Moms can meltdown and dads can get stressed out, but is it ever OK for to argue in front of the kids? The age-old rule to “Never fight in front of the children” is put to the test through new research that suggests nuance is necessary. Parents who can have conflicts in front of their children but end up with forgiveness can instill helpful coping skills in their kids. Relationships can be sticky, and there needs to be room for the easy and the hard to exist together. Of course, parent battles that spark uncontrolled emotional outbursts should happen in private. Name-calling, threats or other forms of aggression are never OK. But arguing in front of kids without resentment and working toward understanding can yield big rewards for your children.
“If you can say, ‘Well, I’m mad at you for this,’ but focus on a future solution — and your kids hear you saying this — they’re going to believe that really good things can come out of disagreements,” says Laurie Puhn. She’s an attorney, mediator and author of Fight Less, Love More (Rodale; 2010).
What Research Shows
Research shows that kids who witness parents having constructive conflicts learn how to argue. When parents show an effort to support each other and even show affection, it’s a win. They exhibit better social skills, including cooperation and empathy. This is when it’s OK to argue in front of the kids.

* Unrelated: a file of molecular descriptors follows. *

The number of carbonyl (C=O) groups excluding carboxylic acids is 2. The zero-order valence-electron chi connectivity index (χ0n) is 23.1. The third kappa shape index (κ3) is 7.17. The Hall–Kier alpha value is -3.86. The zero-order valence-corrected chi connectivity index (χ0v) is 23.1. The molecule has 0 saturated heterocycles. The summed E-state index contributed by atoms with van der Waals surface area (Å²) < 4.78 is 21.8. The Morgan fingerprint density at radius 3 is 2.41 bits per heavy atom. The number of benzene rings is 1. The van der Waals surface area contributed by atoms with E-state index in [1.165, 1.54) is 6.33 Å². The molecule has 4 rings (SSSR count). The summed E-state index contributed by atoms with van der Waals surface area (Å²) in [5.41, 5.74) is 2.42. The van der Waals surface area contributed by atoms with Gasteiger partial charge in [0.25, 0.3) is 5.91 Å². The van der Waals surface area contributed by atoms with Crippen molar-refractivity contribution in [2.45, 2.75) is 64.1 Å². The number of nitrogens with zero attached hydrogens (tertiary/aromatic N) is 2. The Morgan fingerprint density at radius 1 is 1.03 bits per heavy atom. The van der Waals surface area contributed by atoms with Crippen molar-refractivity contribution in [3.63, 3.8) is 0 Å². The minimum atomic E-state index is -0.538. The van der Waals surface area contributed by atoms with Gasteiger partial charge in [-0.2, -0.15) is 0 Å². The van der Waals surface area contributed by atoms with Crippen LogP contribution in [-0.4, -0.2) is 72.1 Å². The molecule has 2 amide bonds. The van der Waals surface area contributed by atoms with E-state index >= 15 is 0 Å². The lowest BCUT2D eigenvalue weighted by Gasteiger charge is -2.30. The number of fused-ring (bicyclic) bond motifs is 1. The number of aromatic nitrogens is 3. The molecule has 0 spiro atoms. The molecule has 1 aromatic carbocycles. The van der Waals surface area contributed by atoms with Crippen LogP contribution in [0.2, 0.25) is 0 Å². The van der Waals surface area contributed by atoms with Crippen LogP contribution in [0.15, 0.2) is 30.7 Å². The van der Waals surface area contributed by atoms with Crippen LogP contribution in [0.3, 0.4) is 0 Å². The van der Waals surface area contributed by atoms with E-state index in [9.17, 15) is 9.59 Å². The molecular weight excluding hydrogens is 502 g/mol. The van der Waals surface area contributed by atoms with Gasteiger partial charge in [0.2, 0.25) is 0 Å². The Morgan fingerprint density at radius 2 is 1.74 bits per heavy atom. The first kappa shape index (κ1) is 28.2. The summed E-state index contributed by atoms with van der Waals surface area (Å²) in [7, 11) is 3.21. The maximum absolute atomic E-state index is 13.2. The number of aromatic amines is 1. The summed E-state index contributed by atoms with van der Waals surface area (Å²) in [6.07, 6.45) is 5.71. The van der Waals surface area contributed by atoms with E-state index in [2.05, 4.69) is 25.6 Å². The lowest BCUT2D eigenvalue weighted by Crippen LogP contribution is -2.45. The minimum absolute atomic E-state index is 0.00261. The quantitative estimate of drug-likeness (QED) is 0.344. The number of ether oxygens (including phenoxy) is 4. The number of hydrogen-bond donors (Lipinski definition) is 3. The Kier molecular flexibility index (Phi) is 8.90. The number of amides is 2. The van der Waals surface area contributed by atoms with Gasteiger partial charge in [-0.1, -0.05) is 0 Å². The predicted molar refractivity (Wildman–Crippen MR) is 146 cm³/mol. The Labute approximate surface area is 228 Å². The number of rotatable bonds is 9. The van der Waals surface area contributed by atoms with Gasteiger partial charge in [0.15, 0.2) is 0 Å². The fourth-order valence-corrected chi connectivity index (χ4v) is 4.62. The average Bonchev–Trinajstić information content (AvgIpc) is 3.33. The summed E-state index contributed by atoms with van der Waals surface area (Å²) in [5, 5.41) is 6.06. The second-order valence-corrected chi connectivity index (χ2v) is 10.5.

In the book Negotiating the Nonnegotiable (Viking; 2016), author Dan Shapiro says he and his wife will deliberately work out some disagreements in front of their boys, ages 7 and 13. “We want our children to see that conflict isn’t bad and that one can learn a lot from it,” Shapiro says. He is the director of the Harvard International Negotiation Program in Cambridge, Mass.
Parents can strive for harmony rather than victory, Shapiro says. Try to avoid digging in on your position, but rather, aim to see each other’s point of view. It’s also very helpful to tell your kids, once the moment has passed and you’ve found reconciliation, that all is well. To say something like, “We had a disagreement but Mommy and Daddy talked and we resolved it and it’s OK,” Shapiro suggests.
Kids have sharp emotional radars and they can sense tension between parents. Know that unresolved problems after a parent disagreement are linked to anxiety in kids in addition to depression and even social phobias. This comes from a 2016 study out of the University of Nebraska. Even if parents fight infrequently, a higher ration of positive exchanges between them is linked to less sadness and worry.
To Have Arguments That Are Beneficial for Kids
— Acknowledge your partner’s feelings and views.
— Ask for advice on how to solve a problem, rather than hurling blame.
— Restrict fights over chronic areas of conflict to a limited amount of time, like one evening a week.
— Keep disputes under control by focusing only on the problem at hand, rather than old sources of resentment.
— Look together for solutions, rather than squaring off to do battle.
— For small children, use physical gestures to show you’ve made up, like a hug.
— Consider role-playing constructive problem-solving for your children.